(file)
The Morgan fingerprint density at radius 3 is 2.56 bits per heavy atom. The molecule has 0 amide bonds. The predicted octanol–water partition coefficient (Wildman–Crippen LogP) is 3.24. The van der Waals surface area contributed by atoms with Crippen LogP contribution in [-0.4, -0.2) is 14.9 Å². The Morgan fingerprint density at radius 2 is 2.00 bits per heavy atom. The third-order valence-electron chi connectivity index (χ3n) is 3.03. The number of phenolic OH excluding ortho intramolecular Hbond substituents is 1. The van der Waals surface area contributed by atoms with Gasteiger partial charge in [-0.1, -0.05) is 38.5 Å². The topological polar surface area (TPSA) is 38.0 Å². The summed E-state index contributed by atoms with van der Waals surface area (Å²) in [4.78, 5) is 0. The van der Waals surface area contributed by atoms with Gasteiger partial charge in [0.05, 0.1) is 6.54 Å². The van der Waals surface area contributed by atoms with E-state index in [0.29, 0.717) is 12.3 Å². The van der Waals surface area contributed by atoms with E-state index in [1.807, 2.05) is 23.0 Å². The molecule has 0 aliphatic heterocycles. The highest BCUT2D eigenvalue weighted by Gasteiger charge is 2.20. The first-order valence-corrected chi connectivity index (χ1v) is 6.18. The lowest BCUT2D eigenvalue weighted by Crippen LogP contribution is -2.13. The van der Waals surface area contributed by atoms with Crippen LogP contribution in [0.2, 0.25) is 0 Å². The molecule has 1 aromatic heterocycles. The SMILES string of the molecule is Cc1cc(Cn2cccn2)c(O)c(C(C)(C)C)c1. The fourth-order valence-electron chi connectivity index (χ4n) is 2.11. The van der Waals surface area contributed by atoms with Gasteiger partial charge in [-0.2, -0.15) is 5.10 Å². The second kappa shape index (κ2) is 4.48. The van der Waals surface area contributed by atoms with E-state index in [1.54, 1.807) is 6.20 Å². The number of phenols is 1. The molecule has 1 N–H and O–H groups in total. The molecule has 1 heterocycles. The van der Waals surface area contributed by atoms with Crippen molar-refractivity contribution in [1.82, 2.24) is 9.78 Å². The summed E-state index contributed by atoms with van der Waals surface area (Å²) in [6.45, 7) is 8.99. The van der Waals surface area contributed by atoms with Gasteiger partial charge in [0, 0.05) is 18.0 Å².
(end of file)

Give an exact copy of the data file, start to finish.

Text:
The Morgan fingerprint density at radius 3 is 2.56 bits per heavy atom. The molecule has 0 amide bonds. The predicted octanol–water partition coefficient (Wildman–Crippen LogP) is 3.24. The van der Waals surface area contributed by atoms with Crippen LogP contribution in [-0.4, -0.2) is 14.9 Å². The Morgan fingerprint density at radius 2 is 2.00 bits per heavy atom. The third-order valence-electron chi connectivity index (χ3n) is 3.03. The number of phenolic OH excluding ortho intramolecular Hbond substituents is 1. The van der Waals surface area contributed by atoms with Gasteiger partial charge in [-0.1, -0.05) is 38.5 Å². The topological polar surface area (TPSA) is 38.0 Å². The summed E-state index contributed by atoms with van der Waals surface area (Å²) in [4.78, 5) is 0. The van der Waals surface area contributed by atoms with Gasteiger partial charge in [0.05, 0.1) is 6.54 Å². The van der Waals surface area contributed by atoms with E-state index in [0.29, 0.717) is 12.3 Å². The van der Waals surface area contributed by atoms with E-state index in [1.807, 2.05) is 23.0 Å². The molecule has 0 aliphatic heterocycles. The highest BCUT2D eigenvalue weighted by Gasteiger charge is 2.20. The first-order valence-corrected chi connectivity index (χ1v) is 6.18. The lowest BCUT2D eigenvalue weighted by Crippen LogP contribution is -2.13. The van der Waals surface area contributed by atoms with Crippen LogP contribution in [0.2, 0.25) is 0 Å². The molecule has 1 aromatic heterocycles. The SMILES string of the molecule is Cc1cc(Cn2cccn2)c(O)c(C(C)(C)C)c1. The fourth-order valence-electron chi connectivity index (χ4n) is 2.11. The van der Waals surface area contributed by atoms with Gasteiger partial charge in [-0.2, -0.15) is 5.10 Å². The second kappa shape index (κ2) is 4.48. The van der Waals surface area contributed by atoms with E-state index in [1.54, 1.807) is 6.20 Å². The number of phenols is 1. The molecule has 1 N–H and O–H groups in total. The molecule has 1 heterocycles. The van der Waals surface area contributed by atoms with Crippen molar-refractivity contribution in [1.82, 2.24) is 9.78 Å². The summed E-state index contributed by atoms with van der Waals surface area (Å²) in [6.45, 7) is 8.99. The van der Waals surface area contributed by atoms with Gasteiger partial charge in [0, 0.05) is 18.0 Å².